The Patriot Act passed Congress weeks after 9/11 when lawmakers felt pressured to do something, anything, in response to the attacks. Many of its provisions pointlessly threaten New Yorkers’ privacy and civil liberties. Unfortunately, Congress reauthorized the Patriot Act in early 2006 without fixing the law’s most fundamental flaws.
The NYCLU has played a prominent role in the fight to reform the Patriot Act. In a lawsuit brought by the NYCLU and ACLU, a federal judge in 2007 declared the National Security Letter provision of the Patriot Act unconstitutional. That provision allowed the FBI to compel communications companies to produce customer records secretly and without judicial supervision.
In a another lawsuit, the NYCLU and ACLU challenged the Patriot Act’s “ideological exclusion” provision that gives the government wide discretion to block foreign nationals from entering the United States if it determines they have voiced irresponsible opinions.
The NYCLU has opposed the Patriot Act through grassroots advocacy and legislative lobbying.
Several important provisions of the Patriot Act will sunset on Dec. 31, 2009. The ACLU and NYCLU are lobbying federal lawmakers to amend the Patriot Act to strengthen civil liberties protections. Click here for the latest news on this efforts.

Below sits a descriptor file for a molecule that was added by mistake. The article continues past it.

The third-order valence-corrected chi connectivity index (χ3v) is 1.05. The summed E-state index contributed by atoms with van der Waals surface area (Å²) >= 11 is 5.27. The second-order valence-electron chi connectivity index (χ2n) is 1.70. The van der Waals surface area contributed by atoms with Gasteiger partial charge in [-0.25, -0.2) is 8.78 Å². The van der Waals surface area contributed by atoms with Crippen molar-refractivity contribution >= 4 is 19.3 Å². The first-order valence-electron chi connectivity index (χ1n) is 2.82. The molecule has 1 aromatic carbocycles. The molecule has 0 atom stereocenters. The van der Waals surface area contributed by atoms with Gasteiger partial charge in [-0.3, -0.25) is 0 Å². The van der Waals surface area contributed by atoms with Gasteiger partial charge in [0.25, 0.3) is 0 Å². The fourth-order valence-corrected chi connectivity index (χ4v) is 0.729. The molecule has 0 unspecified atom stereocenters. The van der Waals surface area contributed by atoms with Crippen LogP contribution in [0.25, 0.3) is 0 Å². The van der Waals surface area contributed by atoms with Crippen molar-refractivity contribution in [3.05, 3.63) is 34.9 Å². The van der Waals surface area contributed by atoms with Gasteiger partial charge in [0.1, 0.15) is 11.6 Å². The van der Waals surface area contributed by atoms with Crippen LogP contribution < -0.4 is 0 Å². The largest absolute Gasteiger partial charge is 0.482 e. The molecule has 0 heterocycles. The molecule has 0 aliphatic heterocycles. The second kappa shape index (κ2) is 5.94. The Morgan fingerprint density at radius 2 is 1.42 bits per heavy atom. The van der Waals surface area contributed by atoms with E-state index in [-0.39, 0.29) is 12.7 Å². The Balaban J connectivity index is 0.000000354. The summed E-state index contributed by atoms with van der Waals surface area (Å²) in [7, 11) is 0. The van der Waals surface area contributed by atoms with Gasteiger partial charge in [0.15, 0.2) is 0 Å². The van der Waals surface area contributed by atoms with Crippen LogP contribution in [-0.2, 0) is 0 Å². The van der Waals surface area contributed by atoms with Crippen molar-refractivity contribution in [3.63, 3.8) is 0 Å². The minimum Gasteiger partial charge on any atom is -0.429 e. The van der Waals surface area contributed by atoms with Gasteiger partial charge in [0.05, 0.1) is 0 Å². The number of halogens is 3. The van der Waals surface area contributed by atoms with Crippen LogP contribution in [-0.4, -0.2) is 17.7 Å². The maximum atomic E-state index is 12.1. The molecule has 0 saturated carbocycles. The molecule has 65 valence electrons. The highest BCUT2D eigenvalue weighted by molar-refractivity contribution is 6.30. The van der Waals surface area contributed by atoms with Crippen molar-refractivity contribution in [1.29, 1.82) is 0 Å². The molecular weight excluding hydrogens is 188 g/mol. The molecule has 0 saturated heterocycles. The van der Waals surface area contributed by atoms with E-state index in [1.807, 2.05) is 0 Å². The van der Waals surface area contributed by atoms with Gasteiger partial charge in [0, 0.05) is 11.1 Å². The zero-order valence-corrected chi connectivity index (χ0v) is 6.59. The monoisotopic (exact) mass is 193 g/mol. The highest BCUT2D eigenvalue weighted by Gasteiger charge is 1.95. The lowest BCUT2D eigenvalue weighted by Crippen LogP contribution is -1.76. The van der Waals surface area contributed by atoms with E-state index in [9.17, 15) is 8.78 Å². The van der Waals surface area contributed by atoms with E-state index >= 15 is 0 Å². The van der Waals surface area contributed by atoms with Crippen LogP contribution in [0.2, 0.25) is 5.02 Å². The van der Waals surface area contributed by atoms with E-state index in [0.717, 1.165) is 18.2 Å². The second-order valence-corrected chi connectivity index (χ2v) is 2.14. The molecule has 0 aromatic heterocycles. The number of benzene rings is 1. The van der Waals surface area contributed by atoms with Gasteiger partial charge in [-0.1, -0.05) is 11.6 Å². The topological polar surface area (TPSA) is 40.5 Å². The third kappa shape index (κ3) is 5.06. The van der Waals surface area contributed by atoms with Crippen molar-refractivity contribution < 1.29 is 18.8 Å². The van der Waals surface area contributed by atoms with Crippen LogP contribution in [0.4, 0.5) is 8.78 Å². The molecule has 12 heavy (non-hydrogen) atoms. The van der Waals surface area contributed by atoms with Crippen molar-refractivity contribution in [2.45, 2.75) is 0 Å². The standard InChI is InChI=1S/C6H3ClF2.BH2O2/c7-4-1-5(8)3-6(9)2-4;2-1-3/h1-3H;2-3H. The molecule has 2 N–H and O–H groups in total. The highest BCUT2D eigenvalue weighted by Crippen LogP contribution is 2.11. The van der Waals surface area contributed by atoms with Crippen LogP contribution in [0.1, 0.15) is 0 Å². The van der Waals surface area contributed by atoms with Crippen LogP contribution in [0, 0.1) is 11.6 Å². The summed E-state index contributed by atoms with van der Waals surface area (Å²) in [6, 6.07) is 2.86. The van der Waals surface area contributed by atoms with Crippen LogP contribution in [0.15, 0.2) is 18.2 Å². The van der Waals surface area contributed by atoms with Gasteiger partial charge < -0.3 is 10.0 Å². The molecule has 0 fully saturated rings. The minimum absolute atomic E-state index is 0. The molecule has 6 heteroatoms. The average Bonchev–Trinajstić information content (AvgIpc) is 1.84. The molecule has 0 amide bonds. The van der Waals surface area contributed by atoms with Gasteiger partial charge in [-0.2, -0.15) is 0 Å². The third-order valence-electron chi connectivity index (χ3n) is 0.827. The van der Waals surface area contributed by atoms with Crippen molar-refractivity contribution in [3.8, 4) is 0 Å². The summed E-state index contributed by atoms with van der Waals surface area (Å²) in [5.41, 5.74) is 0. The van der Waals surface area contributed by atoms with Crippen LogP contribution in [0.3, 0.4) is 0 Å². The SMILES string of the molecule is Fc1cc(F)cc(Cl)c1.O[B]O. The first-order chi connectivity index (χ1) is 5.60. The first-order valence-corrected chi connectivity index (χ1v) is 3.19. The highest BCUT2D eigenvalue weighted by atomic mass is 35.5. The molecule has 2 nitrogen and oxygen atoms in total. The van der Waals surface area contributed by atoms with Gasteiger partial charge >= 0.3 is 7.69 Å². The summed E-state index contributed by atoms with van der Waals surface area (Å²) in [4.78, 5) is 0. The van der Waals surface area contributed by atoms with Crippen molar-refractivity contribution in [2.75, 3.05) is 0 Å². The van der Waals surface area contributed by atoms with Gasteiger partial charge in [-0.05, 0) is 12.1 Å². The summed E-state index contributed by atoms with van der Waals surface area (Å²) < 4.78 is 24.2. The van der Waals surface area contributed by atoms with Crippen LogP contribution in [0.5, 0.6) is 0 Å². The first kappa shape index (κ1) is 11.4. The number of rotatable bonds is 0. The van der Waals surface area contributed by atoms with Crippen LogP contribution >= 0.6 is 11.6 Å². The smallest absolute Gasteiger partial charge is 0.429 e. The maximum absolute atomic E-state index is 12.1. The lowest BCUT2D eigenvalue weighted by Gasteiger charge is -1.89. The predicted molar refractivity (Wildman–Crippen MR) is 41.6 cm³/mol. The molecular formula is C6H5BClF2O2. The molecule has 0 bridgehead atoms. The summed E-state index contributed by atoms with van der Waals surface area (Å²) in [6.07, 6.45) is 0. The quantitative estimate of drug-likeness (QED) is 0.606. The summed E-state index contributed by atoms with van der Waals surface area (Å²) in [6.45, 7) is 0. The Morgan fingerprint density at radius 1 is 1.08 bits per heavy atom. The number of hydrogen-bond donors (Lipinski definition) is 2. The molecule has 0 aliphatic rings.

Community Resolutions Upholding Fundamental Rights and Liberties
Since 9/11, 8 states and 414 municipalities have passed resolutions opposing numerous provisions of the Patriot Act, and other national security measures, that unnecessarily curtail fundamental rights and liberties. Communities in New York State have been among the most active in this nationwide effort.
Resolutions passed in New York State:
Albany County (06/14/04)
Mount Vernon (04/14/04)
New Paltz Town (02/27/03)
New Paltz Village (02/12/03)
New York (02/04/04)
North Hempstead (12/16/03)
Saint Lawrence County (09/08/03)
Schuyler County (12/08/03)
Tompkins County (09/07/04)
Westchester County (09/14/04)